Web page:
Interesting result, at 20 minutes, it is actually still just below 40c. Take this result as a grain of salt, I don't think this test was stressful enough.

    May be a good idea to state your kernel, because they all might have different throttle rules, you can check the details in the file thermald.conf under etc folder. Charging the phone at the same time might also cause a higher temperature
    6
    Excellent guide. Since I've opened this baby up a couple times, I'm pretty comfortable doing what you suggested. My questions are, would copper or aluminium be better, and again, how thick the piece, and where would I get it? I'm sure I could crimp the piece to the right size, and then hit it with some sand paper to make it smoother, but I'm not very mechanically minded... and other than some hvac work, have no experience with metal sizes, etc. I thought copper was a better thermal conductor, why would aluminum be better? Because it's cheaper?

    Also, I wanted to answer the concern about the glue spots. If you look around the glue spot problem is in another area. It seems to be where the machine or people press the layers of the screen together with glue that causes the spots. I've had a few RMA's of this device, and everytime I had a big glue spot, the screen had a small deformation in the glass, much like a faint car door ding on the screen, a little farther than halfway down in the middle. The chip sits much higher than that, and I've always had the bluest part of the screen up at the top. So in other words, I doubt this will effect your screen negatively at all. Furthermore, it's hot spots that cause problems more than general heat. Heat dispersed evenly, even at higher temperatures tends to affect performance much less than one concentrated part heated to a greater degree. This is my experience with computers, and you can see by a few examples where people cooled their case in an aquarium with mineral oil. Pretty wierd, but cool looking and the machines would get quite warm, though stable because the entire environment was the same temperature. Anyway, anecdotal a little, but I know heat spots are the biggest issue. I want to do this mod this weekend!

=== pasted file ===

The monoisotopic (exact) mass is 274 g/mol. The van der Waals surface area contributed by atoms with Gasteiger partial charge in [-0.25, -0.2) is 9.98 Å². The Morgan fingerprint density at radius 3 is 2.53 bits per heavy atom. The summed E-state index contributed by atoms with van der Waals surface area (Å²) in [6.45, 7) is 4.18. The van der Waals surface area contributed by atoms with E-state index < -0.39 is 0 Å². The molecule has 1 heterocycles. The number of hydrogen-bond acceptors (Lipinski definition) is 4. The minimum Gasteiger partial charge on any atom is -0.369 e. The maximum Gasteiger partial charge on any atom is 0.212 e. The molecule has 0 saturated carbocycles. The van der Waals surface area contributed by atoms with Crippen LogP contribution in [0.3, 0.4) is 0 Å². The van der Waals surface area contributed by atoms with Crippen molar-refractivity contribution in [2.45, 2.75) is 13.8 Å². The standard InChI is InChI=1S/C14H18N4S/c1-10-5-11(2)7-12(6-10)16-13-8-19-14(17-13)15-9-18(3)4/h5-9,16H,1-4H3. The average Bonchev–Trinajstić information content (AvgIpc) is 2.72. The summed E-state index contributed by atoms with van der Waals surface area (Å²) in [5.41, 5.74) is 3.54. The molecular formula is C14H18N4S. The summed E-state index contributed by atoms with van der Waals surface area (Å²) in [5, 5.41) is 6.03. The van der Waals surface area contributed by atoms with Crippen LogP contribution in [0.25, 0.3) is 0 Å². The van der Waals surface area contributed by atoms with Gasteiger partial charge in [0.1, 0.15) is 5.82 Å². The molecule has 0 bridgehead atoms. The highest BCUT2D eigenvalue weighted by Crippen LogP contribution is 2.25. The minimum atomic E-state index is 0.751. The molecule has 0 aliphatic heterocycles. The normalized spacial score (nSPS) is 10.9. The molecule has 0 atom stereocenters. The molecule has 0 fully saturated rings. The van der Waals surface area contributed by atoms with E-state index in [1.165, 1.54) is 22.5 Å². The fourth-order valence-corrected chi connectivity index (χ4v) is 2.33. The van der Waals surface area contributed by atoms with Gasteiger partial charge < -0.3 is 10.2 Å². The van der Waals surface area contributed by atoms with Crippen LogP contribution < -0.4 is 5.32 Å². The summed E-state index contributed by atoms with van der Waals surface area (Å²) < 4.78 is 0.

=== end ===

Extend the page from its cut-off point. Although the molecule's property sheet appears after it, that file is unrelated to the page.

You are correct copper is better for thermal conductivity but I was recommending aluminium as it is easier to find, you can cut it with scissors (what you can not do with copper) and I am pretty sure that differences may be minimal (and still much better than pads). Do what ever you want, but I wouldn't loose time to sand the surface as the PoP structure in much more limiting the heat transfer than the surface finish.

    Sorry I missed the glue spot question. What is it about?


    What keeps the copper on the chip though? Won't it slide off at some point when the paste gets hot? Also what are the dimensions of the chip itself?

    Sent from my Nexus 4 using xda premium

    The copper piece is hold in place by the pocket in the metallic frame, on edges, while thermal paste prevent in anyway any displacement.
    So far I remember the pocket in the housing is about 14,5 x 14,5mm (15 x 15mm with rounding) where the chip is more 13 x 13mm. The height is a bit more than 0.5mm (let say 0.6mm) but I did not wanted to add any stress between motherboard and screen (and thermal paste is enough to fill 0.1mm gap). As it is a PoP, height may also differ from a motherboard to another.


    The logic board should keep it in place without moving.

    But a more elegant solution would be a thermal pad, albeit not as efficient as the copper pad.

    Cheers!

    Sent from my Nexus 4 using xda premium

    The frame, not the motherboard, keep it in place, but yes, this is the idea (+ 'sucking effect' of thermal paste).
    Are you saying my solution is not elegant? :(
    :D


    I'd love to see the long term effects of this!

    I am sure not as much as I would like to... :fingers-crossed:
    6
    As I promised to show you all my silvers :D

    Ran like 3 x quadrants, 2 x 3dmarks, still have not seen it go above 38c using faux 14tbu at 1.944GHz max and 162MHz min with -100mV across the board

    This is a brand new Nexus 4 haha, I think the silver was worth it.